Companies can benefit from hiring apprentices in multiple ways
By Matt Scott
Every year, I am privileged to be involved in the judging for the Insurance Times awards and, this year, I was lucky enough to hear from the entrants to the Excellence in Professional Development category.
There were, of course, many mentions of the challenges facing the insurance industry when it comes to recruiting and retaining talent – not least the issue of diversity and inclusion and the very real need for greater results in this area.
But what really struck me was the sheer volume of entrants turning to apprenticeships as a route to improving their recruitment and talent management – almost every company on the shortlist was using apprenticeships in one way or another.
From the biggest insurers in the market to some of the industry’s innovative young startups – and everything in between – insurance companies are increasingly beginning to realise the importance of apprenticeships.
In a world where the skillbase needed to compete in the modern world is changing, apprenticeships offer up a new pool of talent from which to expand a workforce.
Not only do apprenticeships offer an alternative route into work for those not enticed by a university education, but they also offer further opportunities for those from under-privileged backgrounds for whom university is not a feasible option.
This makes apprenticeships a powerful tool for fuelling increased social mobility and also for boosting diversity in the insurance industry.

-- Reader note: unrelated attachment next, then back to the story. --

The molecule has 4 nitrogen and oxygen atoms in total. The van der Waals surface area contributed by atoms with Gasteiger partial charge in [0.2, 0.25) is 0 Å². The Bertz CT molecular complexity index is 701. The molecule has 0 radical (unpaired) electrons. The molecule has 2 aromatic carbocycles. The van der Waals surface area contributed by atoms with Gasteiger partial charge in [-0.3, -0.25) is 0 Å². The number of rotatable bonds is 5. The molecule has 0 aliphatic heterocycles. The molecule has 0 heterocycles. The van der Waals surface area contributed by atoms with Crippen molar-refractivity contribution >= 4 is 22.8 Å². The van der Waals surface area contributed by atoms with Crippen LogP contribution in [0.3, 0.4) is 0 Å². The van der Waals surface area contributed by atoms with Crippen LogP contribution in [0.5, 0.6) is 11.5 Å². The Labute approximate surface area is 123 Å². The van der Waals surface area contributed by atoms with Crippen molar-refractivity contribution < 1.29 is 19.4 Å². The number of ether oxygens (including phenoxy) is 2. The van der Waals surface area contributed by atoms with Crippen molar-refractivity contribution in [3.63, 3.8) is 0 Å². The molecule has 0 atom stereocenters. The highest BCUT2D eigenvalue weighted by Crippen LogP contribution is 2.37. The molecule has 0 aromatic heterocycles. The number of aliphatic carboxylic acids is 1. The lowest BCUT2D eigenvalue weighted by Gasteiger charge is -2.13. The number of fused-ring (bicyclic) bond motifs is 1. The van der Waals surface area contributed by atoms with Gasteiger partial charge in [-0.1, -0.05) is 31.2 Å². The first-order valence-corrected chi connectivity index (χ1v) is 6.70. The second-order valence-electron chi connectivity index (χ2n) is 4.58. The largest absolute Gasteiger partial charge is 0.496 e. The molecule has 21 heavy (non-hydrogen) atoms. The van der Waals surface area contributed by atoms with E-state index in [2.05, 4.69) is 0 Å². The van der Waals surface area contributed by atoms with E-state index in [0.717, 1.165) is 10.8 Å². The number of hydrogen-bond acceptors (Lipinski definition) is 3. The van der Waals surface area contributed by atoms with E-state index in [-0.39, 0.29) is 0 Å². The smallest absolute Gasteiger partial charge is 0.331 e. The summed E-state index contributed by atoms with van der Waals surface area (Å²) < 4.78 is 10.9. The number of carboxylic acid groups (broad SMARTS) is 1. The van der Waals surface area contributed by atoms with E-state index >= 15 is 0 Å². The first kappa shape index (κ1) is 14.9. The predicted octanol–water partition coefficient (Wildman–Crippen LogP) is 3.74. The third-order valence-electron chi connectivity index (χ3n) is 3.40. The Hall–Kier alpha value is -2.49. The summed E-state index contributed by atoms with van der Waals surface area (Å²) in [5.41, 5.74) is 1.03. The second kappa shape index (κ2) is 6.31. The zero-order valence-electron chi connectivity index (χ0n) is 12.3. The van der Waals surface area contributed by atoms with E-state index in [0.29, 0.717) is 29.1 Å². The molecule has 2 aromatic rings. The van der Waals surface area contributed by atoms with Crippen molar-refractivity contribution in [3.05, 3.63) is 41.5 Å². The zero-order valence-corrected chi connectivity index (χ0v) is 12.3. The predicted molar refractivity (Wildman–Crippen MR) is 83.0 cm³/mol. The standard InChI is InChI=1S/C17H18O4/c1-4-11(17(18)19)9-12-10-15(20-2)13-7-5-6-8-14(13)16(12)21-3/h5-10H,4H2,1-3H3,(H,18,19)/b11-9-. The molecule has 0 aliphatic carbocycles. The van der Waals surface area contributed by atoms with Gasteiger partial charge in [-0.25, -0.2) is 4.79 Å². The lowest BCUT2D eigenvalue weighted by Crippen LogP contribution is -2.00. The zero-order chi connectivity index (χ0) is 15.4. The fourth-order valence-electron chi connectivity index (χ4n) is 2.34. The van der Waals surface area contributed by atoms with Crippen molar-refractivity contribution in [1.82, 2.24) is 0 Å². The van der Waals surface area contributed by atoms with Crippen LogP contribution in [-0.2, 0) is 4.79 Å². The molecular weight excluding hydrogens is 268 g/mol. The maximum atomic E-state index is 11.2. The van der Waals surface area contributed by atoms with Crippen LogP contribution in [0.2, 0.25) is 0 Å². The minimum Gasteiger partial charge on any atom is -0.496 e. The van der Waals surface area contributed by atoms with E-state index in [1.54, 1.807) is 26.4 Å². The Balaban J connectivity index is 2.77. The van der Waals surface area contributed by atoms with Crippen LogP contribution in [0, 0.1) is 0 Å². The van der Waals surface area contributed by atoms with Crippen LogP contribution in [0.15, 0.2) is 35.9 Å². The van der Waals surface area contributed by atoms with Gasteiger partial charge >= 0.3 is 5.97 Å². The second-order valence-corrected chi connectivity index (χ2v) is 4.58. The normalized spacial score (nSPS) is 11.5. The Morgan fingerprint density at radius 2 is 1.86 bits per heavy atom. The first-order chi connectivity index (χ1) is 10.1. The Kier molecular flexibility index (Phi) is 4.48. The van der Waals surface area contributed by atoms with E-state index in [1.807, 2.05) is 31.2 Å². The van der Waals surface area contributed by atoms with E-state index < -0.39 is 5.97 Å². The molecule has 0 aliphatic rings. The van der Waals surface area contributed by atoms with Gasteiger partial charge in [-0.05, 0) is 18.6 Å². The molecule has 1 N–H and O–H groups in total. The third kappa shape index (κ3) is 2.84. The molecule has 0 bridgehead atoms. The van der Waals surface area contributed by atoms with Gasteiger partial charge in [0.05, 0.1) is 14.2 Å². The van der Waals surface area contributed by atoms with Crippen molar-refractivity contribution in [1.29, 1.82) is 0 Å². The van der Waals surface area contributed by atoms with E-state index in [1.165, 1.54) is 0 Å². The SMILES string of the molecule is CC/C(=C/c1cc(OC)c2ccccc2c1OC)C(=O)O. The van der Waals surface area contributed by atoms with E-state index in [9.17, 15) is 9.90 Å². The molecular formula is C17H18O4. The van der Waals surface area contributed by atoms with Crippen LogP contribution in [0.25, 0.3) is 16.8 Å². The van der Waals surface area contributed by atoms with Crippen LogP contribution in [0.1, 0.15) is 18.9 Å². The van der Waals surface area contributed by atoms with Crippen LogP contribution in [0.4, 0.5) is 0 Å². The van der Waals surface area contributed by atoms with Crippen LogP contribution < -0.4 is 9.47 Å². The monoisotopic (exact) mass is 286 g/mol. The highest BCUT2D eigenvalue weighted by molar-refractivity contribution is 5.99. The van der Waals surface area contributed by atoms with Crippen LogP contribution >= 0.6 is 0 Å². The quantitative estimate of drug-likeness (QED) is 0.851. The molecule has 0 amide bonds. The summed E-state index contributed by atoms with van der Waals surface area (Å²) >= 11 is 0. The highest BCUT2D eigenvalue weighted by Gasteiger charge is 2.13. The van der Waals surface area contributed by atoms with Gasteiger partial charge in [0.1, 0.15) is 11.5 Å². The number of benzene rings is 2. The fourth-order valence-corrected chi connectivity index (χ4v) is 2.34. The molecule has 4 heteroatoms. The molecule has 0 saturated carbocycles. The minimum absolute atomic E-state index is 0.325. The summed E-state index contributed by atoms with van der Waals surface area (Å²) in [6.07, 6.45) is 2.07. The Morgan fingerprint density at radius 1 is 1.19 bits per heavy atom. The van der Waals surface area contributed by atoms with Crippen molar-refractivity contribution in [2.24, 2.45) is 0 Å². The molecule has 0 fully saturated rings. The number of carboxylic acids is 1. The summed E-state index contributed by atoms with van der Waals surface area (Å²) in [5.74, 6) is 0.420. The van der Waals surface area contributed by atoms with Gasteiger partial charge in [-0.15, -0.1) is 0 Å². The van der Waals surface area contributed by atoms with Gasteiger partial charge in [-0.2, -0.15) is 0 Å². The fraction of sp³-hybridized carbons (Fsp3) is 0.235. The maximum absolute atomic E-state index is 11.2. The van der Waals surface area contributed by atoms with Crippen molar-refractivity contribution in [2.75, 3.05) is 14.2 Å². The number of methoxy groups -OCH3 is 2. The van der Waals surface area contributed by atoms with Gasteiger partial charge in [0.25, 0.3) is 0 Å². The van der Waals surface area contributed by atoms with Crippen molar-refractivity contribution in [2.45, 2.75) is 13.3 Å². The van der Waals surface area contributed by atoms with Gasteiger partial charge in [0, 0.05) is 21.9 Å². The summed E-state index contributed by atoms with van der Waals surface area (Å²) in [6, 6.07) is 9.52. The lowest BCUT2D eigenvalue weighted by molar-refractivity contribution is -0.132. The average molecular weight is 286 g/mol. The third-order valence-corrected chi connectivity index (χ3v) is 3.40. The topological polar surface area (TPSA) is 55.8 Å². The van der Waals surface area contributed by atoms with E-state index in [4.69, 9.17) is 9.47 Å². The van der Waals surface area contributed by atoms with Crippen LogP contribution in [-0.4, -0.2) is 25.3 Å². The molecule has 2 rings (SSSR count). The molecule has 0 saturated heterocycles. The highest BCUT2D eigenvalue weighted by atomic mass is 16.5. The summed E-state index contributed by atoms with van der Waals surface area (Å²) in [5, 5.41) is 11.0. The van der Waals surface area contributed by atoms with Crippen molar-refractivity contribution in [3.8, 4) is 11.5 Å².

Apprenticeships are also a key tool for powering the upskilling of existing members of staff, allowing them to develop their core skill set and develop new talents.
In a sector where the need for new technical skills is developing quicker than the industry can recruit for, developing the capabilities of existing members of staff – who are already in possession of company knowledge and desired soft skills – presents a tantalising option for insurance companies looking to embrace new technology.
And apprenticeships make good business sense too.
The Apprenticeship Levy can be used by large companies – those with a payroll in excess of £3m – to develop apprenticeship programmes and pay for apprenticeship training needs.
Smaller brokers can also benefit from the levy, with many insurers offering programmes for their broker partners to take advantage of and develop their staff.
So while the war for talent is still raging on – and certainly presenting a number of challenges for insurers and brokers to grapple with – apprenticeships may offer at least a partial solution to the problem.